The morning air is all awash with angels . . . - Richard Wilbur The eyes open to a blue telephone In the bathroom of this five-star hotel. I wonder whom I should call? A plumber, Proctologist, urologist, or priest? Who is most among us and most deserves The first call? I choose my father because He's astounded by bathroom telephones. I dial home. My mother answers. "Hey, Ma, I say, "Can I talk to Poppa?" She gasps, And then I remember that my father Has been dead for nearly a year. "Shit, Mom," I say. "I forgot he’s dead. I’m sorry— How did I forget?" "It’s okay," she says. "I made him a cup of instant coffee This morning and left it on the table— Like I have for, what, twenty-seven years— And I didn't realize my mistake Until this afternoon." My mother laughs At the angels who wait for us to pause During the most ordinary of days And sing our praise to forgetfulness Before they slap our souls with their cold wings. Those angels burden and unbalance us. Those fucking angels ride us piggyback. Those angels, forever falling, snare us And haul us, prey and praying, into dust.
From Face by Sherman Alexie. Copyright © 2009 by Sherman Alexie. Used by permission of Hanging Loose Press. All rights reserved. No part of this excerpt may be reproduced or reprinted without permission in writing from the publisher.
Who says the Indian race is vanishing?
The Indians will not vanish.
The feathers, paint and moccasin will vanish, but the Indians,—never!
Just as long as there is a drop of human blood in America, the Indians will not
His spirit is everywhere; the American Indian will not vanish.
He has changed externally but he has not vanished.
He is an industrial and commercial man, competing with the world; he has not
Wherever you see an Indian upholding the standard of his race, there you see
the Indian man—he has not vanished.
The man part of the Indian is here, there and everywhere.
The Indian race vanishing? No, never! The race will live on and prosper forever.
This poem is in the public domain. Published in Poem-a-Day on November 14, 2021, by the Academy of American Poets.
In dim light now, his eyes
straining to survey
the territory: here is the country
of Loss, its colony Grief;
the great continent Desire
and its borderland Regret;
vast, unfathomable water
an archipelago—the tiny islands
of Joy, untethered, set adrift.
At the bottom of the map
his legend and cartouche,
the measures of distance, key
to the symbols marking each
known land. What’s missing
is the traveler’s warning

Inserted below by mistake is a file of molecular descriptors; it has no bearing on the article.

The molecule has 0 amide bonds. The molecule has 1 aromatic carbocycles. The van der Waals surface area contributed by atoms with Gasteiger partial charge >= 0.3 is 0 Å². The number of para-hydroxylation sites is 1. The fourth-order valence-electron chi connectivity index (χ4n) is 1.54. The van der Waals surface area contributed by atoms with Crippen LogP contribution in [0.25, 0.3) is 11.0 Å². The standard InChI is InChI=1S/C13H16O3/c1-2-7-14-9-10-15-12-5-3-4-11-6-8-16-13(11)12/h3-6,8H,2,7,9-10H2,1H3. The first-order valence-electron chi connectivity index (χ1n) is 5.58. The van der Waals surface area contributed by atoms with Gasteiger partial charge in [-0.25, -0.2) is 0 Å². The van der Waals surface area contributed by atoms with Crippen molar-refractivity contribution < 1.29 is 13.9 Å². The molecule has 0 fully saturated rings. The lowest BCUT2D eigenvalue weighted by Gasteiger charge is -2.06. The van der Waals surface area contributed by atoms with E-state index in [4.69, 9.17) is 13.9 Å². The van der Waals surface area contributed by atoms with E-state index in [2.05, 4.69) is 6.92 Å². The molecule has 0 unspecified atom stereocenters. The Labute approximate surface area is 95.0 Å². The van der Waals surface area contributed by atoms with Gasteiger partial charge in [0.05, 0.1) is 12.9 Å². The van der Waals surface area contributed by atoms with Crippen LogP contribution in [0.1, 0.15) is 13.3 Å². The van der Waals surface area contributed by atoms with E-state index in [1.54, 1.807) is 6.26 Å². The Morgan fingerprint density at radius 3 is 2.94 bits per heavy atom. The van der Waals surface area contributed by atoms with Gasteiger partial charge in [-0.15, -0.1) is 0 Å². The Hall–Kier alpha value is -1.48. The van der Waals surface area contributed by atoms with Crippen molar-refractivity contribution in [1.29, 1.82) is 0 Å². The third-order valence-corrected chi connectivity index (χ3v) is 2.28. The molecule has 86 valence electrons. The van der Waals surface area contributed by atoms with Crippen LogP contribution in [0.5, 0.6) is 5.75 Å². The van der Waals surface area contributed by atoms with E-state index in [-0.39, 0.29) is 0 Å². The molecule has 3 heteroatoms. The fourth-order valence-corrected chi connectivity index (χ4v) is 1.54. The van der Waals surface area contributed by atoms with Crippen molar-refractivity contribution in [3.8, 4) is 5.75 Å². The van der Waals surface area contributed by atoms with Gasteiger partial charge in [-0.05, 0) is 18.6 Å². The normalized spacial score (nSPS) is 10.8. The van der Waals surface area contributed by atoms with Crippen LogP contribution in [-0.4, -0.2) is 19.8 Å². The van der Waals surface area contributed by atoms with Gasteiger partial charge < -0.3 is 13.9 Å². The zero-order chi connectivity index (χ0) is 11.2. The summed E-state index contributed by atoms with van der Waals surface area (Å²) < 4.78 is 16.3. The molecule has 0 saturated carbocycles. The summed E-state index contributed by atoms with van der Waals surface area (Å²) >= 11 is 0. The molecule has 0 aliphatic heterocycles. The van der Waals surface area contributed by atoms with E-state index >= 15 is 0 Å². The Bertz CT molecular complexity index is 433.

at the margins: a dragon—
its serpentine signature—monstrous
as a two-faced daughter.
From Monument: Poems New and Selected by Natasha Trethewey. Copyright © 2018 by Natasha Trethewey. Used with the permission of Houghton Mifflin Harcourt.
Put down that bag of potato chips, that white bread, that bottle of pop.
Turn off that cellphone, computer, and remote control.
Open the door, then close it behind you.
Take a breath offered by friendly winds. They travel the earth gathering essences of plants to clean.
Give it back with gratitude.
If you sing it will give your spirit lift to fly to the stars’ ears and back.
Acknowledge this earth who has cared for you since you were a dream planting itself precisely within your parents’ desire.
Let your moccasin feet take you to the encampment of the guardians who have known you before time, who will be there after time. They sit before the fire that has been there without time.
Let the earth stabilize your postcolonial insecure jitters.
Be respectful of the small insects, birds and animal people who accompany you.
Ask their forgiveness for the harm we humans have brought down upon them.
The heart knows the way though there may be high-rises, interstates, checkpoints, armed soldiers, massacres, wars, and those who will despise you because they despise themselves.
The journey might take you a few hours, a day, a year, a few years, a hundred, a thousand or even more.
Watch your mind. Without training it might run away and leave your heart for the immense human feast set by the thieves of time.
Do not hold regrets.
When you find your way to the circle, to the fire kept burning by the keepers of your soul, you will be welcomed.
You must clean yourself with cedar, sage, or other healing plant.
Cut the ties you have to failure and shame.
Let go the pain you are holding in your mind, your shoulders, your heart, all the way to your feet. Let go the pain of your ancestors to make way for those who are heading in our direction.
Ask for forgiveness.
Call upon the help of those who love you. These helpers take many forms: animal, element, bird, angel, saint, stone, or ancestor.
Call your spirit back. It may be caught in corners and creases of shame, judgment, and human abuse.
You must call in a way that your spirit will want to return.
Speak to it as you would to a beloved child.
Welcome your spirit back from its wandering. It may return in pieces, in tatters. Gather them together. They will be happy to be found after being lost for so long.
Your spirit will need to sleep awhile after it is bathed and given clean clothes.
Now you can have a party. Invite everyone you know who loves and supports you. Keep room for those who have no place else to go.
Make a giveaway, and remember, keep the speeches short.
Then, you must do this: help the next person find their way through the dark.
Reprinted from Conflict Resolution for Holy Beings by Joy Harjo. Copyright © 2015 by Joy Harjo. Used with permission of the publisher, W. W. Norton & Company, Inc. All rights reserved.